It's getting hard to keep track of recent developments regarding new therapeutics in neurology. From the relatively recent approval of new AEDs lacosamide and rufinamide, the approval of dextromethorphan hydrobromide and quinidine sulfate for the previously untreated indication of pseudobulbar affect, a slew of drugs in phase II and III trials, fampridine for improved walking ability in MS, and the approval of fingolimod to prevent exacerbations of MS, the therapeutic landscape is expanding rapidly.
With the availability of new drugs, clinicians and their patients have more and more options for care. Consider the case of fingolimod. Efficacy data, as summarized in this issue, are impressive. Plus, the fact that therapy is administered orally is a boon to many patients. But every therapeutic decision hinges on a balancing of risks and benefits for each individual patient based on the specifics of the case. As with any effective drug, the latest ones on the market are not without risks and side effects.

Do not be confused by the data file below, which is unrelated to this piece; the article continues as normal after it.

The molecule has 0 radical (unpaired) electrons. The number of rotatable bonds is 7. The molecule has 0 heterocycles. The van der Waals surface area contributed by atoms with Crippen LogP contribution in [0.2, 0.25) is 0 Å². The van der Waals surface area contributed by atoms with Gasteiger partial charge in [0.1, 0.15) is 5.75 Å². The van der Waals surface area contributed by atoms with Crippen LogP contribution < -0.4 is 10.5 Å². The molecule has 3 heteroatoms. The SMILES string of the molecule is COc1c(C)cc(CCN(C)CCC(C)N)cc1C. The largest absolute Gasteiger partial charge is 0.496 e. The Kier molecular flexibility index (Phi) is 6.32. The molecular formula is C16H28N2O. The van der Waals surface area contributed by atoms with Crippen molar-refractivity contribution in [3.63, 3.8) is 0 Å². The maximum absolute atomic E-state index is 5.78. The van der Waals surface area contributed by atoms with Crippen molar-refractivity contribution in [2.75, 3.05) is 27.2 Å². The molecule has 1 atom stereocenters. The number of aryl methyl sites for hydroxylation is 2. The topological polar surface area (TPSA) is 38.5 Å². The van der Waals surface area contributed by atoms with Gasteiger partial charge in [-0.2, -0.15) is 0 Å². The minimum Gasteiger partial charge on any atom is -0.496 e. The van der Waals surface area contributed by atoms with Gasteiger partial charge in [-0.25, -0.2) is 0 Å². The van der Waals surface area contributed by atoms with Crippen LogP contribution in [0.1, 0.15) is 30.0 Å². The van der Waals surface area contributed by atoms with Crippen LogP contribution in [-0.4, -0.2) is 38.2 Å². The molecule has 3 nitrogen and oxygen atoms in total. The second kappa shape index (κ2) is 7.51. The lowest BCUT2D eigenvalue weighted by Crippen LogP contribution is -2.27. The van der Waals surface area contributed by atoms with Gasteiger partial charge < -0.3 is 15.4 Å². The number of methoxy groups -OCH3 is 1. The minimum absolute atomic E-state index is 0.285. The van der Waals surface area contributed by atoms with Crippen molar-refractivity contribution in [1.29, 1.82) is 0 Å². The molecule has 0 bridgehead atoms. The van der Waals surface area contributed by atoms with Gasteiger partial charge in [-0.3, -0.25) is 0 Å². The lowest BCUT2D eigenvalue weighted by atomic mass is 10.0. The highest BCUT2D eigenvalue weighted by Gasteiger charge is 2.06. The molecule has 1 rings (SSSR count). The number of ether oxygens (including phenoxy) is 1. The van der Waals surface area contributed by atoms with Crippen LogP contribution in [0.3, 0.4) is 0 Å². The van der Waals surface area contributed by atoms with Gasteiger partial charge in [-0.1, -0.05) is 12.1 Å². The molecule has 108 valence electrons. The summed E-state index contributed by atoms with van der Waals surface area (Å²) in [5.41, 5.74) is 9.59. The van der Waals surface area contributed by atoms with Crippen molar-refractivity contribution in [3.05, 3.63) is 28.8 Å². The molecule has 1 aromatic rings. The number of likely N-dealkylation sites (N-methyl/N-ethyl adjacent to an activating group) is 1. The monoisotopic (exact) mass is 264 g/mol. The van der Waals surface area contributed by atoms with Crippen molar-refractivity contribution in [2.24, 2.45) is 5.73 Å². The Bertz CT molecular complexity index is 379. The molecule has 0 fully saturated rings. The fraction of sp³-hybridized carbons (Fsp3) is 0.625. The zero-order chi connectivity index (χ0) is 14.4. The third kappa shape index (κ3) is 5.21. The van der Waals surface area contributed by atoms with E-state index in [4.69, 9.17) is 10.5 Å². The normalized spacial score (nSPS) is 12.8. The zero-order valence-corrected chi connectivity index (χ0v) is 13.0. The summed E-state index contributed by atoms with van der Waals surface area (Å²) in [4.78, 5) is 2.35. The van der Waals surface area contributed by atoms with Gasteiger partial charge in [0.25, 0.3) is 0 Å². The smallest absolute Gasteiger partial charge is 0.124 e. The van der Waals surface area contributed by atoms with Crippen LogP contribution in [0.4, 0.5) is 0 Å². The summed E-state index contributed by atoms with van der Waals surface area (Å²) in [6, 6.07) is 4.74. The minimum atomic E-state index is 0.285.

Decades ago, effective drugs came with side effects that were sometimes unpredicted and often not understood. This is not surprising, because mechanisms of action were often not well understood, either. In today's R&D environment, new molecules are developed with much greater precision, and the risks of therapy are much better understood. Furthermore, trials have become more rigorous, and the cumulative experience associated with a drug is extensive before it even reaches the market.
No drug is without risks. As also discussed in this issue, fingolimod is associated with risks for certain adverse events and may not be the right treatment for every MS patient. But it is a first of its kind drug that has opened a whole new approach to MS management and expanded the possibilities for patient care. The landscape is changing relatively quickly, and clinicians and patients must be prepared to understand the risks and benefits of therapies in order to reap the benefits of expanding treatment options.